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A "Coronation Quiche," mayonnaise in coffee, and other inauspicious news about food and fitness technologies

Tomorrow is King Charles the something-or-other's big day, and Buckingham Palace has released the recipe for the "Coronation Quiche" which it says is "perfect for a Coronation Big Lunch." It's a very odd recipe: only two eggs and WTF, broad beans. I'm having a big meal midday tomorrow myself — I'll be carb loading for my half marathon on Sunday; I will not be eating a bean quiche in honor of a new monarch.

Not the King’s quiche (Image credits)...

In other news about weird food choices that portend bad things, Kentucky QB Will Lewis boasted that he puts mayo in his coffee — so, like, "bullet coffee" but even nastier? The response from the NFL was to pass him up in the first round of the draft.

And the breakfast news just gets sillier: The Wall Street Journal says there's a battle over whether or not to refrigerate butter.  With all the bloodshed and fuckery in the world right now, I guess I’d missed that particular skirmish. For its part, The New York Times has some suggestions for a "healthy breakfast," which it seems to define as a meal coming in around 300-350 calories, which is simply not enough food. Don't start your day with diet culture. Eat!

In other food and food technology news: "GM tomatoes are coming back, but this time they’re purple, and packed with new health benefits" — or so says AgFunderNews, a publication that tracks (as the name suggests) venture funding of ag-tech.  Elsewhere in press releases disguised as news: "Philadelphia Cream Cheese Says 'Stuff It' to New York’s Outrageous Bagel Tax With the Debut of the First Ever Tax-Free Bagel." Apparently "Cheese Puffs Had A Secret First Life As Cow Feed."  I mean, they're made from corn. So yeah. Maybe the problem isn’t that we eat cheese puff; it’s that we feed cows corn? IDK. Speaking of cows, Mother Jones has a story on the  alt-right and meat-eating: "Blood, Soil, and Grass-Fed Beef."  Other good food writing: Jasmin Attia writes in Lit Hub on "Remembering the Egyptian Childhood I Never Had Through Its Culinary Traditions."  Via GQ: "Inside Superiority Burger: The Buzziest Restaurant in America."  Via NPR: "Schools ended universal free lunch. Now meal debt is soaring."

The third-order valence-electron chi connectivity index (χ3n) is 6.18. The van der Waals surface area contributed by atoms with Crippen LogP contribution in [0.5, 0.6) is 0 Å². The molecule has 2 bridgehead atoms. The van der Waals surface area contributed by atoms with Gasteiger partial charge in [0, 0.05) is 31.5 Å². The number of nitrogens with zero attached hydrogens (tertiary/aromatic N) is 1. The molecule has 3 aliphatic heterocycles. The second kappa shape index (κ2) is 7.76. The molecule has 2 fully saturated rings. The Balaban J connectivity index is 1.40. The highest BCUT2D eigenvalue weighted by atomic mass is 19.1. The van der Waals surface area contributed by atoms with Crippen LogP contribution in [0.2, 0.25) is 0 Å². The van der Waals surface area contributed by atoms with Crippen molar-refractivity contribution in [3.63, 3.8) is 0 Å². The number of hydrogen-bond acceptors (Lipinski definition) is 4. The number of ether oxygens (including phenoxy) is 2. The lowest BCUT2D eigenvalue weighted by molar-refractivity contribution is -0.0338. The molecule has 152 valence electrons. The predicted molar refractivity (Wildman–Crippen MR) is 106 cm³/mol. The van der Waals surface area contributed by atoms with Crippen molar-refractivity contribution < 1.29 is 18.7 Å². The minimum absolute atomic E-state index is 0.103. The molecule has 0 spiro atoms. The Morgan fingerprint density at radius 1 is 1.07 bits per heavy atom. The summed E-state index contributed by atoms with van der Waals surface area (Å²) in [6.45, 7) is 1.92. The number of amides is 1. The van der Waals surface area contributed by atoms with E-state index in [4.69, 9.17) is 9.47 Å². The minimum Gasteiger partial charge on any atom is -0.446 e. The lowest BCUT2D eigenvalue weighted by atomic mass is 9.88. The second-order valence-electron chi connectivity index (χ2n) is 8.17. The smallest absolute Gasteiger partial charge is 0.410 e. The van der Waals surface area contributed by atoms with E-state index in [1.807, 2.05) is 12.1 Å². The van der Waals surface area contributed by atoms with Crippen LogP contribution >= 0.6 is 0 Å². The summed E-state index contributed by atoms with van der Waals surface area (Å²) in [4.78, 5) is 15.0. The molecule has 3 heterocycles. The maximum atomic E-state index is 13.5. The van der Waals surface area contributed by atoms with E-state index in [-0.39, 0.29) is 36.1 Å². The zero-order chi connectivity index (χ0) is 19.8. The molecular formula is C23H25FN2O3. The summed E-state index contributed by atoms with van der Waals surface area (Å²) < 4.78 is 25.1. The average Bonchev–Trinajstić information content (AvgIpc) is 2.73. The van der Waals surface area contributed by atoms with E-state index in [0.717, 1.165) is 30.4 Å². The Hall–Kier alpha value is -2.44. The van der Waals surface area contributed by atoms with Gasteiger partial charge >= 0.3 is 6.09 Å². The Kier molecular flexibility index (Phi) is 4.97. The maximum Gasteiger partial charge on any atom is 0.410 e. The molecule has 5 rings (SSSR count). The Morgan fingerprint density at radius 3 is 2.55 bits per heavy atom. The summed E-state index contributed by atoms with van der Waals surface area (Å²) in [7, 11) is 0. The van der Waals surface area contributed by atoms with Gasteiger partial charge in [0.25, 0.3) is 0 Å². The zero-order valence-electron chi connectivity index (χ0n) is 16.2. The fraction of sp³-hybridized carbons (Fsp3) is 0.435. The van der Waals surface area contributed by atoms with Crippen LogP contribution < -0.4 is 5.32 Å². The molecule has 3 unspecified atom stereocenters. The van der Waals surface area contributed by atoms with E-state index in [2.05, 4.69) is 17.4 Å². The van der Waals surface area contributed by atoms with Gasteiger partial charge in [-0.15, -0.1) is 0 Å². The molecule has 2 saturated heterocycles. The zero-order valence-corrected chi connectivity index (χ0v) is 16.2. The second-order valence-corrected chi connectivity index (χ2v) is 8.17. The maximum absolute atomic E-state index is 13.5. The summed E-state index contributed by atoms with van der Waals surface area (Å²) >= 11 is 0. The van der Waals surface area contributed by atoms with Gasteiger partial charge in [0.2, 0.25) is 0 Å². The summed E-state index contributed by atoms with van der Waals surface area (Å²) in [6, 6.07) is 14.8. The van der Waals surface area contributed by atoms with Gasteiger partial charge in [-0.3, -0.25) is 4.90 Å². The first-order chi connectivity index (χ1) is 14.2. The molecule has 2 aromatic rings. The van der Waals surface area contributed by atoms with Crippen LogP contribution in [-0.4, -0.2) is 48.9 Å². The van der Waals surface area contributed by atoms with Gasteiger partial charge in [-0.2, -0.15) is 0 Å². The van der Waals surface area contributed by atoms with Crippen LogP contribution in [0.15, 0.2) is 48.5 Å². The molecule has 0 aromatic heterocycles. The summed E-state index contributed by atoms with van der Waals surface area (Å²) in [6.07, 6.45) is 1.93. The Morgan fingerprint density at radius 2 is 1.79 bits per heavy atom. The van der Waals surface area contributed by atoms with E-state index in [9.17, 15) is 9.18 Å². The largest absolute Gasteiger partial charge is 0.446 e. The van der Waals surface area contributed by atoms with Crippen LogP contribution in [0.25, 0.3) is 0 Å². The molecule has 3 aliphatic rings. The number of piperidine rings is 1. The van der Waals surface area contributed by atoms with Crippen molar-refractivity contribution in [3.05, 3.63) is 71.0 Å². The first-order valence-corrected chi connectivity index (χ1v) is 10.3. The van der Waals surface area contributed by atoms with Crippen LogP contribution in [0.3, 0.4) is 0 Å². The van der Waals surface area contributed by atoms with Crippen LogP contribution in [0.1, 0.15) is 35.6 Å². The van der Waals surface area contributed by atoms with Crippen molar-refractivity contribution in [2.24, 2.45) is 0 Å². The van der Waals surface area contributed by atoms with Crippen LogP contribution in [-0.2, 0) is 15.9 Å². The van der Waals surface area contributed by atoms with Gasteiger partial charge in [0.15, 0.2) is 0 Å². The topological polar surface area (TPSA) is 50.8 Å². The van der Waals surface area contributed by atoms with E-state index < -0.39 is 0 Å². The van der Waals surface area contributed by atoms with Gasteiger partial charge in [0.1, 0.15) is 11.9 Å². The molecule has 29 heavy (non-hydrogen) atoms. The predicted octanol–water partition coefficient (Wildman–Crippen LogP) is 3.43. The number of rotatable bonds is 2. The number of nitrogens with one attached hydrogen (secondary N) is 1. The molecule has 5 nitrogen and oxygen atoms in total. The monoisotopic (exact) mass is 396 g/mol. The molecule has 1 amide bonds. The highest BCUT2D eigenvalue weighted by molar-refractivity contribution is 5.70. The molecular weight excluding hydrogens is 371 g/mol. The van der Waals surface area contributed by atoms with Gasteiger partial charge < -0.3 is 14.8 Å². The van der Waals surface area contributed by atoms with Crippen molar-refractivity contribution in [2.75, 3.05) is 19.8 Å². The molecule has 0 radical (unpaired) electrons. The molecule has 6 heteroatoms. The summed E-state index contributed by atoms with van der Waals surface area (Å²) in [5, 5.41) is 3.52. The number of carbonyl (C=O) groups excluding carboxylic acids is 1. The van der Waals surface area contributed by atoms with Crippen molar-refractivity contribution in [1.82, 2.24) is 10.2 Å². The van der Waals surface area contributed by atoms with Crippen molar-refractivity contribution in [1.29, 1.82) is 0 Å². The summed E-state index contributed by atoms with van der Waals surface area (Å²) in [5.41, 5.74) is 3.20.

In health and health technology news: "Menopause costs American women an estimated $1.8 billion in lost working time per year," according to a study from the Mayo Clinic.  (Gotta love how this is framed a workplace issue — that is, an economic issue — as much as it is a health-related one.) The American Heart Association says that keto and paleo diets aren't "heart-healthy." Of course, so much of these diets aren’t about “health"; they’re about weight-loss. Related: I'm about halfway through reading Christy Harrison's new book The Wellness Trap, which I’ll recommend without finishing and which gets at the ways in which "wellness" is so deeply intertwined with diet culture. Speaking of which, you really must read Virginia Sole Smith's Fat Talk. I wrote a review here on Substack Notes.

In sports and sports science and fitness tech news: "Exercises like jogging or weight training may help addiction recovery," says The Washington Post — and as transformational as weightlifting and running have been for me personally, I'm a little wary of these sorts of stories, as I feel like they often re-inscribe the blame onto those with addictions as though not being "active" is the reason for depression/anxiety/drug use when it's far more complicated than that. "Black American female runners are blazing a new trail in the marathon," says The Washington Post.  Runners World, however, remains more interested in white guys running: "Mark Zuckerberg Just Ran a Surprisingly Fast 5K," it reports.

Like I said, I'm going to run a half marathon this weekend. It won't be fast; nor will my time be surprising: as it's only my second race of this distance, it'll either be a PR or my second-fasted time. It's a win either way.

Yours in struggle,